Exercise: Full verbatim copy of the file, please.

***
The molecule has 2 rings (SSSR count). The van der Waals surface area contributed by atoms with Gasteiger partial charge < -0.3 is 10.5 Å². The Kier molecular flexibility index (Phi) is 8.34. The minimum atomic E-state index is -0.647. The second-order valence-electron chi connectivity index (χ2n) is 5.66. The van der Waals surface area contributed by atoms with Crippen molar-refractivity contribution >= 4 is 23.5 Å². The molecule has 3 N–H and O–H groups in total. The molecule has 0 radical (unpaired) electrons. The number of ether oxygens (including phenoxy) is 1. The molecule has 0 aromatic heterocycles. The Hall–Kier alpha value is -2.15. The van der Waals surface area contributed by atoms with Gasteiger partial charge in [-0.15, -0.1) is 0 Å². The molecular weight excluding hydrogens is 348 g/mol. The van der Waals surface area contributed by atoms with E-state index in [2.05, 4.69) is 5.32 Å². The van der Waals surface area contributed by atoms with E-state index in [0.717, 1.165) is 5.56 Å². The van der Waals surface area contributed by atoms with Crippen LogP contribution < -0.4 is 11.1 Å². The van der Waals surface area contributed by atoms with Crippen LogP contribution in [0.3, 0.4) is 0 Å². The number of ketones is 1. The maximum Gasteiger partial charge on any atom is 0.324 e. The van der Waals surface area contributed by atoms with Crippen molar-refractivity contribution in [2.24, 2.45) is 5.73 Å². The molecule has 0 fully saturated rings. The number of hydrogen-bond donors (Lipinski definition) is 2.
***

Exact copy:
The molecule has 2 rings (SSSR count). The van der Waals surface area contributed by atoms with Gasteiger partial charge < -0.3 is 10.5 Å². The Kier molecular flexibility index (Phi) is 8.34. The minimum atomic E-state index is -0.647. The second-order valence-electron chi connectivity index (χ2n) is 5.66. The van der Waals surface area contributed by atoms with Crippen molar-refractivity contribution >= 4 is 23.5 Å². The molecule has 3 N–H and O–H groups in total. The molecule has 0 radical (unpaired) electrons. The number of ether oxygens (including phenoxy) is 1. The molecule has 0 aromatic heterocycles. The Hall–Kier alpha value is -2.15. The van der Waals surface area contributed by atoms with Gasteiger partial charge in [-0.15, -0.1) is 0 Å². The molecular weight excluding hydrogens is 348 g/mol. The van der Waals surface area contributed by atoms with E-state index in [2.05, 4.69) is 5.32 Å². The van der Waals surface area contributed by atoms with E-state index in [0.717, 1.165) is 5.56 Å². The van der Waals surface area contributed by atoms with Crippen LogP contribution < -0.4 is 11.1 Å². The van der Waals surface area contributed by atoms with Crippen LogP contribution in [0.3, 0.4) is 0 Å². The number of ketones is 1. The maximum Gasteiger partial charge on any atom is 0.324 e. The van der Waals surface area contributed by atoms with Crippen molar-refractivity contribution in [2.24, 2.45) is 5.73 Å². The molecule has 0 fully saturated rings. The number of hydrogen-bond donors (Lipinski definition) is 2.